Denunciation of the Scribes and Pharisees


Posted by Thaddaeus

Matthew 23: 1-12


Jesus spoke to the crowds and to his disciples, saying, “The scribes and the Pharisees have taken their seat on the chair of Moses.  Therefore, do and observe all things whatsoever they tell you, but do not follow their example.  For they preach but they do not practice.  They tie up heavy burdens hard to carry and lay them on people’s shoulders,  but they will not lift a finger to move them.  All their works are performed to be seen.  They widen their phylacteries and lengthen their tassels.  They love places of honor at banquets, seats of honor in synagogues, greetings in marketplaces, and the salutation ‘Rabbi.’  As for you, do not be called ‘Rabbi.’  You have but one teacher, and you are all brothers.  Call no one on earth your father; you have but one Father in heaven.  Do not be called ‘Master’; you have but one master, the Christ.  The greatest among you must be your servant.  Whoever exalts himself will be humbled; but whoever humbles himself will be exalted.”


Background:  On more than one occasion, Jesus refers to the scribes and Pharisees as “the hypocrites.”  The chair of Moses refers to the judgment seat where Moses sits in judgment of God’s people.  There might have been a literal chair.  Eventually, Moses appoints other able men in local communities to judge smaller matters.  This is the beginning of the succession of Levitical priests and a tiered judicial system throughout Israel.  At the time of Jesus, the High Priest has the seat of authority as the head of the Sanhedrin, or Supreme Court.  Lesser matters are handled in the local synagogues by the scribes and Pharisees.  They are both teachers and judges.  They make their phylacteries larger and their tassels longer, which supposedly shows greater devotion to the Word of God.  They publicly bind strictness in all 613 commandments, observances and rituals, but loosen themselves from the same lofty standards.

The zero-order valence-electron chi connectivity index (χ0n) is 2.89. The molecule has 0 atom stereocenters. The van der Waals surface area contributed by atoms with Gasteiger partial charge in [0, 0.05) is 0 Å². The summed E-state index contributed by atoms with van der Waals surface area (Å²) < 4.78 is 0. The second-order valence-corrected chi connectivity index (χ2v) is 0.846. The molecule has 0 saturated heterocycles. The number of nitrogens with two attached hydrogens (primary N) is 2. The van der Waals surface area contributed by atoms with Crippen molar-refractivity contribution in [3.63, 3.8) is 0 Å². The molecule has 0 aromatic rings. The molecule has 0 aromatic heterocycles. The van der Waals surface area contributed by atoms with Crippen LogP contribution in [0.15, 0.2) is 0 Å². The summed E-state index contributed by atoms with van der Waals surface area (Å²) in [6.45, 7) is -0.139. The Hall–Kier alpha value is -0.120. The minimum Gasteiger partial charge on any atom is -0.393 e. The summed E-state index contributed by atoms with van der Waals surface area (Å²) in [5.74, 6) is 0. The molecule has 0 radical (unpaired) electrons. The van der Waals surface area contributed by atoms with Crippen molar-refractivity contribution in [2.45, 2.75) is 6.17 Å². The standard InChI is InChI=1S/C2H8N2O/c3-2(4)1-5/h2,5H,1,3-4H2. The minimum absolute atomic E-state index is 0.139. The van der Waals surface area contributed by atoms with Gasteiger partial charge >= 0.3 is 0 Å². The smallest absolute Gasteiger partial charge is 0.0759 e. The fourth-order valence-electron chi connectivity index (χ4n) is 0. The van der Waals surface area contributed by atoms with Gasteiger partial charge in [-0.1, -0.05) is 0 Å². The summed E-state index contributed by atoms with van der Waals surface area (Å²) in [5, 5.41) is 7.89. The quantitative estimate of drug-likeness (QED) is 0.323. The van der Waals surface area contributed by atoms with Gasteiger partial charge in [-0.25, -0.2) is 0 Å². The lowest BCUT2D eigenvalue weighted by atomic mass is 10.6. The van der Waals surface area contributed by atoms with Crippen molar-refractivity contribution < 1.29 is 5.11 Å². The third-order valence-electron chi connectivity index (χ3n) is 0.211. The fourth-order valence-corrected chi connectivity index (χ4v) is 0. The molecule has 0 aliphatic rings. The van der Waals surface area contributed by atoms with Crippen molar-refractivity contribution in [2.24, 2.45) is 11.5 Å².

Denunciation of the Scribes and Pharisees:  October 31, marked the 500th anniversary of Reformation Day when Martin Luther nailed his 95 Theses on the door of Wittenberg Castle Church.  Ever since, views on Church authority, communion and ethical issues continue to divide Catholics and Protestants.  The curious connection between Halloween and Reformation Day is not by accident.  Luther sees it as confronting three false religious observances: Halloween (Oct 31), All Saints Day (Nov 1) and All Souls’ Day (Nov 2), which he believes promotes false saintliness and fears of judgment and purgatory.  Protestants are taught that the idea of Purgatory is unbiblical; yet, we all know some Protestants who continue to pray for their departed loved ones. Why?  Perhaps because it presupposes God’s mercy for those whose state of their soul, at the hour of death, might not yet be prepared for the fullness of God in Christ.